Dissent increasingly smothered as China cracks down on public commemorations
HONG KONG — For years, China has quashed any discussion on the mainland of its bloody 1989 crackdown on pro-democracy protesters in Beijing’s Tiananmen Square, nearly erasing what happened from the collective consciousness. Now it may be Hong Kong’s turn, as China’s ruling Communist Party pulls the city more directly into its orbit.
The semi-autonomous territories of Hong Kong and nearby Macao were for years the last places on Chinese soil allowed to publicly mark the events of June 4, 1989, when the People’s Liberation Army opened fire on student-led protesters in a crackdown that left hundreds, if not thousands, dead.
Before last year, tens of thousands gathered annually in Hong Kong’s Victoria Park, lighting candles and singing songs to remember the victims. But authorities, citing the coronavirus pandemic, banned the vigil for the second straight year and, on the morning of Friday’s anniversary, arrested an organizer of it. A temporary museum dedicated to the event also suddenly closed this week, after authorities investigated it for lacking the necessary licenses to hold a public exhibition.
Hong Kong’s security minister warned residents last week against taking part in unauthorized assemblies.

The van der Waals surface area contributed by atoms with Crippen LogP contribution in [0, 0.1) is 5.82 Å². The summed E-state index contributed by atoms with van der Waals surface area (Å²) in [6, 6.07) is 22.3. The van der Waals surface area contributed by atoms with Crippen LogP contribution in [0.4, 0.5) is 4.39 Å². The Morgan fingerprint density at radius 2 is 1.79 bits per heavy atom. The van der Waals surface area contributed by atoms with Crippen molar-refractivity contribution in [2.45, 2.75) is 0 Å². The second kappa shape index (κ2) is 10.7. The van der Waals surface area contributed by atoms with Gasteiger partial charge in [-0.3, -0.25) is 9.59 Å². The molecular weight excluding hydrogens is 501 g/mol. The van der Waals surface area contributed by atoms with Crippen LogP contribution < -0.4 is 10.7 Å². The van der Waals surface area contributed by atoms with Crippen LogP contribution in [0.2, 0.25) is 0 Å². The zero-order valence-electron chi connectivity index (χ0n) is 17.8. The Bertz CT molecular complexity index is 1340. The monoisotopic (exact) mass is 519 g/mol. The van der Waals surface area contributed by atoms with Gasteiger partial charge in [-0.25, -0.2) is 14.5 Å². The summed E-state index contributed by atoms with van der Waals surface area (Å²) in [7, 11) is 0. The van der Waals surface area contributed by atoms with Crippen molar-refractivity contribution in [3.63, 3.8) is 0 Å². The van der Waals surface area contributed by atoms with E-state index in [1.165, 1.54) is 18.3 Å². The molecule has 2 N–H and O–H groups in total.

In mainland China, younger generations have grown up with little knowledge of or debate about the crackdown, but the efforts to suppress commemorations in Hong Kong reflect another turn of the screw in Beijing’s ever-tightening control over Hong Kong following massive anti-government protests in 2019. Those demonstrations evolved into months of sometimes violent clashes between smaller groups of protesters and police. And they have led to a broader crackdown on dissent in the former British colony, which was long an oasis of capitalism and democracy and was promised that it would largely maintain its freedoms for 50 years when it was returned to China in 1997.
Since the protests, China has imposed a sweeping national security law aimed in part at stiffening the penalties for the actions that protesters engaged in, and authorities have sought to arrest nearly all of the city’s outspoken and prominent pro-democracy figures. Most are either behind bars or have fled the city.
Despite the restrictions this year, there are calls for Hong Kongers to remember the 1989 crackdown in private, with vigil organizers calling on residents to light a candle at 8 p.m. Friday no matter where they are.
Online calls circulating on social media also urged residents to dress in black on Friday. Local newspaper Ming Pao last week published an article suggesting that residents write the numbers six and four on their light switches — a nod to the June 4 date — so each flip of the switch is also an act of remembrance.
For decades, Chan Kin Wing has regularly attended the vigil in Hong Kong.
“I was lucky to have been born in Hong Kong. If I had been born on the mainland, I could have been one of the students in Tiananmen Square that day,” said Chan, whose parents had fled to Hong Kong from the mainland in the 1960s.